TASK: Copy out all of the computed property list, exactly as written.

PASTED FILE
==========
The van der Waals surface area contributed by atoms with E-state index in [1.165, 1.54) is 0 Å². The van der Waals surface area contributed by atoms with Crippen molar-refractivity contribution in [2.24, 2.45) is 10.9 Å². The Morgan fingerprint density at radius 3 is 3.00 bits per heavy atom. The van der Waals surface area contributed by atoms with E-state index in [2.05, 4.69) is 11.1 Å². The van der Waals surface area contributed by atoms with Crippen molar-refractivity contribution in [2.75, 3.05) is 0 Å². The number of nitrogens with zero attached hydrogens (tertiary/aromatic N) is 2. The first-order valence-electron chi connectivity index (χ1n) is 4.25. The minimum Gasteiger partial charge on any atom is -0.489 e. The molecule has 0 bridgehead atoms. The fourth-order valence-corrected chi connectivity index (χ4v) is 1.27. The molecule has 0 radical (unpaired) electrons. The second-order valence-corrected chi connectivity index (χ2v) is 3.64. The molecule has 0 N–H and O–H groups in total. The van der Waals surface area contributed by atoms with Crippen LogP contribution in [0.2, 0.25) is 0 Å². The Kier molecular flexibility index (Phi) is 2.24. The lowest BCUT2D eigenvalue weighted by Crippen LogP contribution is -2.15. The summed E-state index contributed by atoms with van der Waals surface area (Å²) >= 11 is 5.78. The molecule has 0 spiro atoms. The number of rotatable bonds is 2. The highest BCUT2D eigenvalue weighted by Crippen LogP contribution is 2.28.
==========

The van der Waals surface area contributed by atoms with E-state index in [1.165, 1.54) is 0 Å². The van der Waals surface area contributed by atoms with Crippen molar-refractivity contribution in [2.24, 2.45) is 10.9 Å². The Morgan fingerprint density at radius 3 is 3.00 bits per heavy atom. The van der Waals surface area contributed by atoms with E-state index in [2.05, 4.69) is 11.1 Å². The van der Waals surface area contributed by atoms with Crippen molar-refractivity contribution in [2.75, 3.05) is 0 Å². The number of nitrogens with zero attached hydrogens (tertiary/aromatic N) is 2. The first-order valence-electron chi connectivity index (χ1n) is 4.25. The minimum Gasteiger partial charge on any atom is -0.489 e. The molecule has 0 bridgehead atoms. The fourth-order valence-corrected chi connectivity index (χ4v) is 1.27. The molecule has 0 radical (unpaired) electrons. The second-order valence-corrected chi connectivity index (χ2v) is 3.64. The molecule has 0 N–H and O–H groups in total. The van der Waals surface area contributed by atoms with Crippen LogP contribution in [0.2, 0.25) is 0 Å². The Kier molecular flexibility index (Phi) is 2.24. The lowest BCUT2D eigenvalue weighted by Crippen LogP contribution is -2.15. The summed E-state index contributed by atoms with van der Waals surface area (Å²) >= 11 is 5.78. The molecule has 0 spiro atoms. The number of rotatable bonds is 2. The highest BCUT2D eigenvalue weighted by Crippen LogP contribution is 2.28.